Lecture-10 - Lecture # 10: Birth of Stars Facts about stars...

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10/30/11 Physics 20 Lecture # 11 1 Lecture # 10: Birth of Stars Facts about stars Formation of proto-stars Interstellar matter and dust Why and where do stars form ? Stages of star birth Mass of the stars Hertzprung-Russell Diagram The lowest and highest mass stars
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10/30/11 Physics 20 Lecture # 11 2 Facts about Stars and their Life All stars are born in clouds of interstellar gas Stars shine with energies produced by nuclear fusion in their core Stars die when they exhaust all sources of fuel to fusion We can measure mass, temperature and age of stars There are different types of stars Stars in our galaxy are formed at the rate of 2 or 3 per year
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10/30/11 Physics 20 Lecture # 11 3 Star Forming Regions A star forming region Newborn stars produce white patches where starlight illuminates gas The clouds look dark where dust particles block the light
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10/30/11 Physics 20 Lecture # 11 4 Interstellar Medium The gas and dust which fill the space between stars within a galaxy are referred to as interstellar medium The gas between the stars is composed of 98% H and He and 2% heavier elements We use spectroscopy to measure abundance of interstellar clouds by studying their absorption lines The interstellar medium in our galaxy contains gas with different temperatures and densities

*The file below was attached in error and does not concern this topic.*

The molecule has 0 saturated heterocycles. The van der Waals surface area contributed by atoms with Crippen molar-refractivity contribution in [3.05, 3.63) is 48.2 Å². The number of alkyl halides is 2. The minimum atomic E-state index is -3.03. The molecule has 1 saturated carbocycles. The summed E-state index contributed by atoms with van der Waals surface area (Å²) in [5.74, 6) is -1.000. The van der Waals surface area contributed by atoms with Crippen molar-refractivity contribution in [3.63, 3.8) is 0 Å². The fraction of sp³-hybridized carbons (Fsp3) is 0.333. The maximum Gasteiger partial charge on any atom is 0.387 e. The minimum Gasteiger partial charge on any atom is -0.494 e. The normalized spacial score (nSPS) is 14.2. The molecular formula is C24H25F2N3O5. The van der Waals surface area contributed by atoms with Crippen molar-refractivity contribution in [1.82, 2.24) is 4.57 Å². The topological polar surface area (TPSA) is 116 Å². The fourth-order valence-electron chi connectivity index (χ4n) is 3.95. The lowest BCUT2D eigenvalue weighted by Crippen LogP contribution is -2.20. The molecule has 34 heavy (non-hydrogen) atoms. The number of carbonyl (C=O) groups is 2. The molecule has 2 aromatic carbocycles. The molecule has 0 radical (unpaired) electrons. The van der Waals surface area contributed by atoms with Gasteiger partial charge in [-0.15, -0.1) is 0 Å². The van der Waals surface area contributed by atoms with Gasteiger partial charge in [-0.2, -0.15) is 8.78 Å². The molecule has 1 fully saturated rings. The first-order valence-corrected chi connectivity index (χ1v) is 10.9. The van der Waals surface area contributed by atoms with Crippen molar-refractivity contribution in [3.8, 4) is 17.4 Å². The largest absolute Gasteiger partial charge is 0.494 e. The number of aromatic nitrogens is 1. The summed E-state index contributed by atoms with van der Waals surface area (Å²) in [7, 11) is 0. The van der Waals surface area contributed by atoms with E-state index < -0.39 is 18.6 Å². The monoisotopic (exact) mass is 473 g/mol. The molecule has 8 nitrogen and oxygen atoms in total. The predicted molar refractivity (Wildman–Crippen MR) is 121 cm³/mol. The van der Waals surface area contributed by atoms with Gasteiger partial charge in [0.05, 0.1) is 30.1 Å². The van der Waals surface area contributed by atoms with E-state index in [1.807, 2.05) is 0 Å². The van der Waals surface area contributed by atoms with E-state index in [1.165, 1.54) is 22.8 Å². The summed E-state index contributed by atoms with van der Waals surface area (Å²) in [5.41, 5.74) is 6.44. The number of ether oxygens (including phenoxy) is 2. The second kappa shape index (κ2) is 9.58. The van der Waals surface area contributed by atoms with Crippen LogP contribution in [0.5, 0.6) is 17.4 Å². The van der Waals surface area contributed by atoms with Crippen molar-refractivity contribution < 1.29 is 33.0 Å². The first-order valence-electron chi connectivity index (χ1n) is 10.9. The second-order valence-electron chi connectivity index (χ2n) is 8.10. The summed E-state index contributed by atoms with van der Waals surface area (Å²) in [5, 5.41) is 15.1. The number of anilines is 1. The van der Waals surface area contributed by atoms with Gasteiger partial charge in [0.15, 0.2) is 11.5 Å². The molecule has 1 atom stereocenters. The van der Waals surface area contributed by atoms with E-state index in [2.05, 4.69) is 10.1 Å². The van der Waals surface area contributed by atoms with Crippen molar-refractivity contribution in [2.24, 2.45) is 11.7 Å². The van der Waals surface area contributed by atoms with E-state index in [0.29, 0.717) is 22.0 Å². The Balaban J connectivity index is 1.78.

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10/30/11 Physics 20 Lecture # 11 5 Radio emission from Carbon monoxide molecules between the stars in our Galaxy
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10/30/11 Physics 20 Lecture # 11 6 Where Stars Form ? Stars are born in the interstellar clouds, called molecular clouds The temperature of molecular clouds is 10-30 K Molecular H is hard to detect because it has too cool a temperature to produce emission lines About half the atoms of elements heavier than He are found in solid grains of interstellar dust. Interstellar dust constitutes about 1% of the a molecular clouds mass
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10/30/11 Physics 20 Lecture # 11 7 Interstellar Dust Interstellar dust absorbs shorter wavelengths. This is the reason there are “dark” regions in some star forming regions Stars in the interstellar clouds look redder compared to those outside. This is because the shorter wavelengths (blue) are absorbed by dust while the longer wavelengths (red) are not absorbed. This is called interstellar reddening .
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10/30/11 Physics 20 Lecture # 11 8 Visible light image vs. Infrared light image of the same cloud. Most of the light is absorbed in visible but not infrared
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10/30/11 Physics 20 Lecture # 11 9 A Newborn star is obscured from the optical image (left) but is visible in the infrared wavelengths (right)=> dust absorption
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10/30/11 Physics 20 Lecture # 11 10 Trifd Nebula M20 Charles Messier (1730-1817) was named “The Comet Ferret” by Louis XV for his skill at ±nding comets.
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This note was uploaded on 11/17/2011 for the course PHYSICS 20 taught by Professor Mubarek during the Spring '11 term at UC Riverside.

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Lecture-10 - Lecture # 10: Birth of Stars Facts about stars...

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